Glenn has worked in the mushroom cultivation industry off and on since 1989. After getting a Bachelor's in Biology from UC Santa Cruz he worked at a button mushroom farm in the Santa Cruz area. His interest grew to wild mushrooms after taking a couple of classes from David Arora. He went to the University of Washington to study taxonomy and ecology of wild mushrooms and earned his MS degree. Currently he works at Gourmet Mushrooms in Sebastopol, California growing wood-decomposing specialty mushrooms.
Peter is a long-time member of MSSF and has studied mycology at University of Washington and SFSU, and completed a professional certificate in microscopy at Merritt College. He is currently program assistant for the Microscopy Program at Merritt College and also an instructor in the mushroom cultivation class there, as well as scanning electron microscope and atomic force microscope technician at Ohlone College, and serves as president of the San Francisco Microscopical Society.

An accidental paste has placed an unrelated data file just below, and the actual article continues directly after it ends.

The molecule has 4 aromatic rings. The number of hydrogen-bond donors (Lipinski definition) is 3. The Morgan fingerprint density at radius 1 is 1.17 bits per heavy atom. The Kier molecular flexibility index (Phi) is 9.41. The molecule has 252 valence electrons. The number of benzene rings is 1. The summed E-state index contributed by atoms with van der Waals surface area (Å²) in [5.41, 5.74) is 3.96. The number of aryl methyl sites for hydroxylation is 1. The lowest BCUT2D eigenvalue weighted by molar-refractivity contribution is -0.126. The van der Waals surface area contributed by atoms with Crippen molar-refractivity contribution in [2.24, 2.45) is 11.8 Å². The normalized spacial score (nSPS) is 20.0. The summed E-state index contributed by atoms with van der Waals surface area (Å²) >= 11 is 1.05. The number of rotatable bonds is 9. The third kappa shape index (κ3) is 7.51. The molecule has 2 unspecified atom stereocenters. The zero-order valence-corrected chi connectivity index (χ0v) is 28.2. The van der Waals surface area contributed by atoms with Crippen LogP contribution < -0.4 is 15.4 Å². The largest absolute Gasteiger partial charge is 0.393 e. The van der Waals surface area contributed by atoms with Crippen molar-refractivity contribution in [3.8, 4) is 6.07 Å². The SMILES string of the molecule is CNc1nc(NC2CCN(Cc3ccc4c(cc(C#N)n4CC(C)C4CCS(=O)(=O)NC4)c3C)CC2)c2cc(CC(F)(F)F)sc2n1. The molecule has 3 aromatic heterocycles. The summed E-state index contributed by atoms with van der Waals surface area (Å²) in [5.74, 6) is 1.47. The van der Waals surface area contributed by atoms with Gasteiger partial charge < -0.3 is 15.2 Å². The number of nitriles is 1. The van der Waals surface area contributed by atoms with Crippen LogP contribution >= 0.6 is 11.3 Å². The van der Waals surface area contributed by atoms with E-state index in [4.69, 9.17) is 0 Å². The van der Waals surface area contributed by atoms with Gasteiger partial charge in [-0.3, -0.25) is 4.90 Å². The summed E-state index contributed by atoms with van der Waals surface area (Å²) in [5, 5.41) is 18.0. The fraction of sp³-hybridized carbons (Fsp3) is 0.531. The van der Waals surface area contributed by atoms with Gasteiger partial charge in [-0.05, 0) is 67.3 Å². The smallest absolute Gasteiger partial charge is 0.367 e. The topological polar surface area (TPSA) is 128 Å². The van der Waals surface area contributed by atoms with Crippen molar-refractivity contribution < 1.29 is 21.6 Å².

Tina Wistrom is excited to return to teaching the Introduction to Mushroom Dyes class. Her appreciation for fungi encompasses plant pathogens (day job), edible mushrooms (dinner time), and especially the humble, crusty ones that produce beautiful pigments, which she learned with instruction and collaboration from Dorothy Beebee at SOMA camps from 2000-2012. She lives in El Cerrito with her husband and two propagules (children).
Michael Wood, a California native, is a computer consultant by profession, and a mycologist and photographer by obsession. He is a past president of the Mycological Society of San Francisco and chair of the MSSF systematics committee. He is the publisher and webmaster for MykoWeb and The Fungi of California websites and former webmaster for the MSSF and the North American Mycological Association (NAMA) websites. He has been an avid mushroom collector, photographer, and taxonomist for over 30 years. His mushroom photographs have been published in many scientific journals, plus numerous books, magazines, newspapers, and websites. He has led numerous workshops and countless forays for the MSSF and others. He is the co-author of “California Mushrooms: The Comprehensive Identification Guide” and is currently collaborating on the forthcoming book “Mushrooms of the Great Smoky Mountains”.